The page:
But new research shows that they can actually have conversations with each other in the same way humans do.
As part of a study published in a St. Petersburg Polytechnical University journal, researchers analyzed sounds made by two Black Sea bottlenose dolphins who lived at a research station in Crimea.
They recorded what they called "packs" of incoherent pulses made by the animals and found that they took turns producing them without interrupting each other.
This led them to believe that each dolphin listened to the other's pulses before uttering its own.
ZOO AQUARIUM DE MADRID, MADRID, SPAIN - 2016/08/01: A specimen of common bottle-nose dolphin pictured during a show at the Madrid Zoo and Aquarium. (Photo: Jorge Sanz/Pacific Press/LightRocket via Getty Images)
"Essentially, this exchange resembles a conversation between two people," wrote author Vyacheslav Ryabov.
An analysis of the sounds found that none of them were exactly the same.
"This suggests that, most likely, each pulse in the [noncoherent pulse] packs is a word of the dolphin's spoken language, and a pulse pack is a sentence, i.e., some kind of message."
The researchers concluded that the dolphins' language could be compared to human speech because it has all the same design features.
"Essentially, this exchange resembles a conversation between two people."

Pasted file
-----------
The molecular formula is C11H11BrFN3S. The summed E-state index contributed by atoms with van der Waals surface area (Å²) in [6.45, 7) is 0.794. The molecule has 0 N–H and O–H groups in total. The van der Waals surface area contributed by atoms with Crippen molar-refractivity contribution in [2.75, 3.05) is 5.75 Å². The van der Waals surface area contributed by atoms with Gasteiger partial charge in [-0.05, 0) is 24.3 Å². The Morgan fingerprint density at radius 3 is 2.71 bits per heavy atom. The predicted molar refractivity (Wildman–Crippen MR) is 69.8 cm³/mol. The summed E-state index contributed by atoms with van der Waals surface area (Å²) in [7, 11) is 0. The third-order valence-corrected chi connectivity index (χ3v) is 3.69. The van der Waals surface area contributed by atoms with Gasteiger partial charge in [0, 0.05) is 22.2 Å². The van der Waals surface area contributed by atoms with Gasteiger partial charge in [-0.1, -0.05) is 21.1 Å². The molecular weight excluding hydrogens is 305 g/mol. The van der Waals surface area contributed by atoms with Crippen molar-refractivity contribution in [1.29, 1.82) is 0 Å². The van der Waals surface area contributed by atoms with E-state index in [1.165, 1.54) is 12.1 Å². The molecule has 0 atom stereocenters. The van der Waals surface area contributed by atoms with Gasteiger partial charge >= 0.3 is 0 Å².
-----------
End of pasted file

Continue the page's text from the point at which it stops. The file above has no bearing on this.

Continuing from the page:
"Humans must take the first step to establish relationships with the first intelligent inhabitants of the planet Earth by creating devices capable of overcoming the barriers that stand in the way of using languages and in the way of communications between dolphins and people," the report said.
The study cited previous research that found the mammals have had brains that were larger and more complicated than that of humans for more than 25 million years.
In research presented in 2007, a scientist at the Whale Research Centre in Australia discovered that the mammals make almost 200 different sounds, and uttered certain ones more often during certain activities, like travelling, eating or socializing.
"This communication is highly complex, and it is contextual, so in a sense it could be termed a language," Liz Hawkins told New Scientist.
Stop comparing dolphins to humans: experts
A study published earlier this year showed that dolphins also chatter more when trying to solve a difficult task together.
But experts cautioned that the results didn't mean dolphins have the same cognitive abilities as humans.
“Often times people ask me 'How smart are dolphins?' when we should be asking ourselves, 'How are dolphins smart?'” the lead author of that study, Holli Eskelinen, told The Huffington Post.
“The same holds true for their communicative abilities, instead of trying to see if they communicate like humans, our focus has shifted to a more baseline approach of how they communicate.”